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Bright Futures

Articles and Updates from Phoenix Children's

September 12, 2022
Molly’s story: Empowering others after powering through cancer
Molly’s story: Empowering others after powering through cancer

Molly’s warm and resilient spirit inspires those around her. Whether she’s playing with Legos or swimming with her little sister, kayaking with her family or talking with her care team at Phoenix Children’s Center for Cancer and Blood Disorders, Molly has a way of making people around her feel empowered. This quality, along with the loving support of her family, has inspired Molly — who recently completed treatment for cancer — to dream of providing hope and healing to others who have to fight similar battles.

Molly’s diagnosis

Before cancer, Molly had never been to the hospital, not even for a broken bone. At the time, Molly, a 12-year-old soccer player who’s been active all her life, went to her pediatrician for leg pain. From there, she was referred for X-rays that initially didn’t raise concern, so the pain was thought to be shin splints – a common injury for young athletes.

A few months later, Molly returned to the pediatrician with continued pain and was referred for an MRI. After reviewing the image results, the pediatrician referred Molly to Phoenix Children’s – where she was diagnosed with osteosarcoma, a type of cancer that develops in the cells that form bones.

Molly was admitted to Phoenix Children’s Center for Cancer and Blood Disorders, where she met the doctors, nurses and volunteers who helped make some of the most challenging days of her life a little easier.

During the next few months, Molly received a host of treatments — seven initial rounds of chemotherapy, limb salvage surgery, a knee replacement, placement of a titanium tibia – then 11 more rounds of chemotherapy. In total, Molly endured 18 rounds of chemotherapy in just nine months, totaling around 150 days in the hospital.

Fortunately, Molly wasn’t going through this journey alone. Her parents, Sarah and Ben, and her two sisters supported her every step of the way.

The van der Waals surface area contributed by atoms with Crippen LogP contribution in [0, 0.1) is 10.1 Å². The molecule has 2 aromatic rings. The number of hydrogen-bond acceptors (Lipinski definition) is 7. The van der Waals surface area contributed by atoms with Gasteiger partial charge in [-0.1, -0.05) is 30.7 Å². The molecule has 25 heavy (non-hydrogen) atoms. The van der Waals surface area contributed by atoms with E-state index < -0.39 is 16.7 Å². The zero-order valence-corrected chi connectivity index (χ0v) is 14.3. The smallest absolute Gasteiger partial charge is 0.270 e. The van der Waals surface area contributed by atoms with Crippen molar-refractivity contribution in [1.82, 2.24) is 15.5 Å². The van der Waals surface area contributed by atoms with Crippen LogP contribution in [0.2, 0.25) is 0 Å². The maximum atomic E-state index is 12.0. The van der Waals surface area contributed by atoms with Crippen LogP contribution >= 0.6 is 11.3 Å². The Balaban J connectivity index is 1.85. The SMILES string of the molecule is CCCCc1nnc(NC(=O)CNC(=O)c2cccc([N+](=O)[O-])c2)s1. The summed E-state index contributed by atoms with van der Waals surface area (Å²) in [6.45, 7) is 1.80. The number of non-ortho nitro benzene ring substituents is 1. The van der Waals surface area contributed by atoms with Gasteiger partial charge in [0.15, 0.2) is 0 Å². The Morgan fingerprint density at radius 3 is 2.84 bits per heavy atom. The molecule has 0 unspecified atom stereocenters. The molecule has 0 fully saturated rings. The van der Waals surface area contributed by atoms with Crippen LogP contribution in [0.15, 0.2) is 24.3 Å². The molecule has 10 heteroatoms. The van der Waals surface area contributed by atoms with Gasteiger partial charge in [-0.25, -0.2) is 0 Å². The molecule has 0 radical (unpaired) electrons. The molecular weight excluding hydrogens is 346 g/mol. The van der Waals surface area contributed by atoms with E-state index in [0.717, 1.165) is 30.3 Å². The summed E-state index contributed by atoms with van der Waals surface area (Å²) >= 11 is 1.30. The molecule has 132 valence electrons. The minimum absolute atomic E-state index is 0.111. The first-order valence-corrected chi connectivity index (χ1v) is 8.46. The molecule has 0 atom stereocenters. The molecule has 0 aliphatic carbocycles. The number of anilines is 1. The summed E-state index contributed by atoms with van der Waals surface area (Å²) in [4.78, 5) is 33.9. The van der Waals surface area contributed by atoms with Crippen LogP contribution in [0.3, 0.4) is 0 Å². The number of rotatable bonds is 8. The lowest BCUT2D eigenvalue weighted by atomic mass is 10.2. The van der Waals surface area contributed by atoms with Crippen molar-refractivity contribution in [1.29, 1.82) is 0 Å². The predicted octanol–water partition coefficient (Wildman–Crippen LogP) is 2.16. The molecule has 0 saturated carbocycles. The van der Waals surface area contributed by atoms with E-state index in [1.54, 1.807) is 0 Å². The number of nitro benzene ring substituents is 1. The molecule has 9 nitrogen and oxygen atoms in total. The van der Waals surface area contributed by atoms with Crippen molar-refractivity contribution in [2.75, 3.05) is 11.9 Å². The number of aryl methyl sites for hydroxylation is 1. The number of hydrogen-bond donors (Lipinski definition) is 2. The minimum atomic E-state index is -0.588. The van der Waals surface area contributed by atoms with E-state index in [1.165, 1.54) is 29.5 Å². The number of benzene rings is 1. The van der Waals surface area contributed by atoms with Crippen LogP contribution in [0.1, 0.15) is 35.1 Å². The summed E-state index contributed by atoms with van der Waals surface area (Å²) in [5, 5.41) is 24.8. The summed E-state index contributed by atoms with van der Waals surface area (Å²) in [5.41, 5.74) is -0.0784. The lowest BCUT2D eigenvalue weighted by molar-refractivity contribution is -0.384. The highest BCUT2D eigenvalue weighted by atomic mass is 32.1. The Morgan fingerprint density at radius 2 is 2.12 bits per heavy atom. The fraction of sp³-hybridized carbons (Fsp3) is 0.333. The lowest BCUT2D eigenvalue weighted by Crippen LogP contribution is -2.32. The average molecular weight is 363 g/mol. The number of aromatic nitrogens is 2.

Molly’s support system

After Molly’s diagnosis, Sarah left her job so she could be with Molly during her treatment. Ben worked and stayed home with Molly’s older and younger sisters during the week and spent weekends at Phoenix Children’s with Molly – but they came up with creative ways to spend time as a family.

Of course, there were lots of video calls between Molly and her sisters – and they also made decorations for Molly to hang in her room at Phoenix Children’s to make it feel a little more like home.

Ben would come and spend time with Molly while Sarah had picnics with Molly’s sisters on the rooftop of Phoenix Children’s parking garage – the same spot Molly’s family and friends would one day gather to celebrate Molly’s last chemotherapy treatment.

The consistent support between Molly’s family members helped them stay positive and feel close during their time at Phoenix Children’s, but the support system didn’t end there.

Molly and her family are incredibly grateful to the staff at Phoenix Children’s. From nurses like Lacey and Michelle, who got to know Molly on a personal level, to volunteers who checked on Molly every shift, to the therapists in the Child Life and Therapeutic Arts Program, Molly and her family felt truly supported.

Lacey Khor, one of Molly’s nurses in the Center for Cancer and Blood Disorders, said from day one, Molly embodied true resilience.

“She fought with grace, hope and humor,” Lacey said. “Molly, her mom and I sat together in some difficult moments. Together we’d say, ‘This is so hard, but we can do hard things.’ She used her voice so courageously to guide us on how to best care for her. That requires incredible strength and clarity, and I always admired her for that.”

Sarah said the revolving door of people who came in to care for, or even just talk to Molly, showed the high quality of care Phoenix Children’s offers. The CCBD clinic on the seventh floor allows patients and families to stay in one place while all members of the care team come to them, making conversations and other encounters easier for the patients, which Sarah shared makes all the difference.